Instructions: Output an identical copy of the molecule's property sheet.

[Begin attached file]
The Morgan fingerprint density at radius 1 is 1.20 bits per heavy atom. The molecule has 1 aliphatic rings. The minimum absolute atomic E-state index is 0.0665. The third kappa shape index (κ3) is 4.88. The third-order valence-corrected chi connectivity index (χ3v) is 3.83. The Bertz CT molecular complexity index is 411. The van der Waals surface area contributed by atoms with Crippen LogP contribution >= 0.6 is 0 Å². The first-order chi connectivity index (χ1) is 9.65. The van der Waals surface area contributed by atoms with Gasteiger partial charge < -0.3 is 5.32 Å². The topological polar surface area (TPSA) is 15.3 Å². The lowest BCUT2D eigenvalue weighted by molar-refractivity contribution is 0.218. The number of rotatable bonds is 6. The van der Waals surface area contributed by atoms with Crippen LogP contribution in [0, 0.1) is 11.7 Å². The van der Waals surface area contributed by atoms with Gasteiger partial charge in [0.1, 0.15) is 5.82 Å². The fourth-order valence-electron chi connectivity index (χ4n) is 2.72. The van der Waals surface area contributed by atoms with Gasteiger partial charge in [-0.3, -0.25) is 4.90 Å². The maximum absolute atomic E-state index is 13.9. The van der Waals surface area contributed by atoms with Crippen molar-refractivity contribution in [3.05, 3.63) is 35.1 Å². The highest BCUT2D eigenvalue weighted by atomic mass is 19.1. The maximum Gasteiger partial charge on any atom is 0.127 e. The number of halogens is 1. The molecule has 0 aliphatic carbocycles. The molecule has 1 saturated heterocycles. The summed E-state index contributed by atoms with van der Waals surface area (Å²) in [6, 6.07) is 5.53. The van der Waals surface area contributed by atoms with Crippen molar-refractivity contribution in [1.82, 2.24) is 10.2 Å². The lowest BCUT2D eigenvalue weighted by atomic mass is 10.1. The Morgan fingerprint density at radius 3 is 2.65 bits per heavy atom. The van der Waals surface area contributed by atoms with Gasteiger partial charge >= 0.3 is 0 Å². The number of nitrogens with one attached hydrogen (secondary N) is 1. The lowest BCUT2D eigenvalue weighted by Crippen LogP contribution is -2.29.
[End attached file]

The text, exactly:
The Morgan fingerprint density at radius 1 is 1.20 bits per heavy atom. The molecule has 1 aliphatic rings. The minimum absolute atomic E-state index is 0.0665. The third kappa shape index (κ3) is 4.88. The third-order valence-corrected chi connectivity index (χ3v) is 3.83. The Bertz CT molecular complexity index is 411. The van der Waals surface area contributed by atoms with Crippen LogP contribution >= 0.6 is 0 Å². The first-order chi connectivity index (χ1) is 9.65. The van der Waals surface area contributed by atoms with Gasteiger partial charge < -0.3 is 5.32 Å². The topological polar surface area (TPSA) is 15.3 Å². The lowest BCUT2D eigenvalue weighted by molar-refractivity contribution is 0.218. The number of rotatable bonds is 6. The van der Waals surface area contributed by atoms with Crippen LogP contribution in [0, 0.1) is 11.7 Å². The van der Waals surface area contributed by atoms with Gasteiger partial charge in [0.1, 0.15) is 5.82 Å². The fourth-order valence-electron chi connectivity index (χ4n) is 2.72. The van der Waals surface area contributed by atoms with Gasteiger partial charge in [-0.3, -0.25) is 4.90 Å². The maximum absolute atomic E-state index is 13.9. The van der Waals surface area contributed by atoms with Crippen molar-refractivity contribution in [3.05, 3.63) is 35.1 Å². The highest BCUT2D eigenvalue weighted by atomic mass is 19.1. The maximum Gasteiger partial charge on any atom is 0.127 e. The number of halogens is 1. The molecule has 0 aliphatic carbocycles. The molecule has 1 saturated heterocycles. The summed E-state index contributed by atoms with van der Waals surface area (Å²) in [6, 6.07) is 5.53. The van der Waals surface area contributed by atoms with Crippen molar-refractivity contribution in [1.82, 2.24) is 10.2 Å². The lowest BCUT2D eigenvalue weighted by atomic mass is 10.1. The Morgan fingerprint density at radius 3 is 2.65 bits per heavy atom. The van der Waals surface area contributed by atoms with Gasteiger partial charge >= 0.3 is 0 Å². The number of nitrogens with one attached hydrogen (secondary N) is 1. The lowest BCUT2D eigenvalue weighted by Crippen LogP contribution is -2.29.